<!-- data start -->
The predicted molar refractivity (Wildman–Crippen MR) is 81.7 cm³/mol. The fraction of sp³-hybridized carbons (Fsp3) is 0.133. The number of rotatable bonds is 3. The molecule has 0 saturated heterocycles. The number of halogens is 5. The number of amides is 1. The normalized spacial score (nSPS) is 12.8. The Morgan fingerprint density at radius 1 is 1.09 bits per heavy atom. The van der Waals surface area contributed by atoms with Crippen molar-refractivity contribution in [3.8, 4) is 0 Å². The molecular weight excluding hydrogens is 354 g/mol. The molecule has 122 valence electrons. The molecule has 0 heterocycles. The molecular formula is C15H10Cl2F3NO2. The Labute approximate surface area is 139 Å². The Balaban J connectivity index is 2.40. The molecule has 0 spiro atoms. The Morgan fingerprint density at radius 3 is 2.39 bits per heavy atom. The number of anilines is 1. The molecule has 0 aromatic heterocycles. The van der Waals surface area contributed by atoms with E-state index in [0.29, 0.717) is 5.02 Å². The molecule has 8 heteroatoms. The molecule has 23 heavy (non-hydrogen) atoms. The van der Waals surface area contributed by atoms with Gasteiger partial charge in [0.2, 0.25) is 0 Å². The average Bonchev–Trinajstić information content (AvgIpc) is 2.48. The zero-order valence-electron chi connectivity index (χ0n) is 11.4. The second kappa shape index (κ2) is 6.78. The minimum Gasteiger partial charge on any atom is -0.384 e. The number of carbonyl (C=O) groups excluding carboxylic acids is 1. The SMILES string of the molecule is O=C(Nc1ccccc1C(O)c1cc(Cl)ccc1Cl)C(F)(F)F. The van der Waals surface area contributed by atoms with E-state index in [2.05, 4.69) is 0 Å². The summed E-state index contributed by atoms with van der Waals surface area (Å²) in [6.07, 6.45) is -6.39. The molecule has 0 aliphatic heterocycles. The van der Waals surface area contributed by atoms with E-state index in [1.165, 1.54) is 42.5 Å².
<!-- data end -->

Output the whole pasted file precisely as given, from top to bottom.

The predicted molar refractivity (Wildman–Crippen MR) is 81.7 cm³/mol. The fraction of sp³-hybridized carbons (Fsp3) is 0.133. The number of rotatable bonds is 3. The molecule has 0 saturated heterocycles. The number of halogens is 5. The number of amides is 1. The normalized spacial score (nSPS) is 12.8. The Morgan fingerprint density at radius 1 is 1.09 bits per heavy atom. The van der Waals surface area contributed by atoms with Crippen molar-refractivity contribution in [3.8, 4) is 0 Å². The molecular weight excluding hydrogens is 354 g/mol. The molecule has 122 valence electrons. The molecule has 0 heterocycles. The molecular formula is C15H10Cl2F3NO2. The Labute approximate surface area is 139 Å². The Balaban J connectivity index is 2.40. The molecule has 0 spiro atoms. The Morgan fingerprint density at radius 3 is 2.39 bits per heavy atom. The number of anilines is 1. The molecule has 0 aromatic heterocycles. The van der Waals surface area contributed by atoms with E-state index in [0.29, 0.717) is 5.02 Å². The molecule has 8 heteroatoms. The molecule has 23 heavy (non-hydrogen) atoms. The van der Waals surface area contributed by atoms with Gasteiger partial charge in [0.2, 0.25) is 0 Å². The average Bonchev–Trinajstić information content (AvgIpc) is 2.48. The zero-order valence-electron chi connectivity index (χ0n) is 11.4. The second kappa shape index (κ2) is 6.78. The minimum Gasteiger partial charge on any atom is -0.384 e. The number of carbonyl (C=O) groups excluding carboxylic acids is 1. The SMILES string of the molecule is O=C(Nc1ccccc1C(O)c1cc(Cl)ccc1Cl)C(F)(F)F. The van der Waals surface area contributed by atoms with E-state index in [2.05, 4.69) is 0 Å². The summed E-state index contributed by atoms with van der Waals surface area (Å²) in [6.07, 6.45) is -6.39. The molecule has 0 aliphatic heterocycles. The van der Waals surface area contributed by atoms with E-state index in [1.165, 1.54) is 42.5 Å².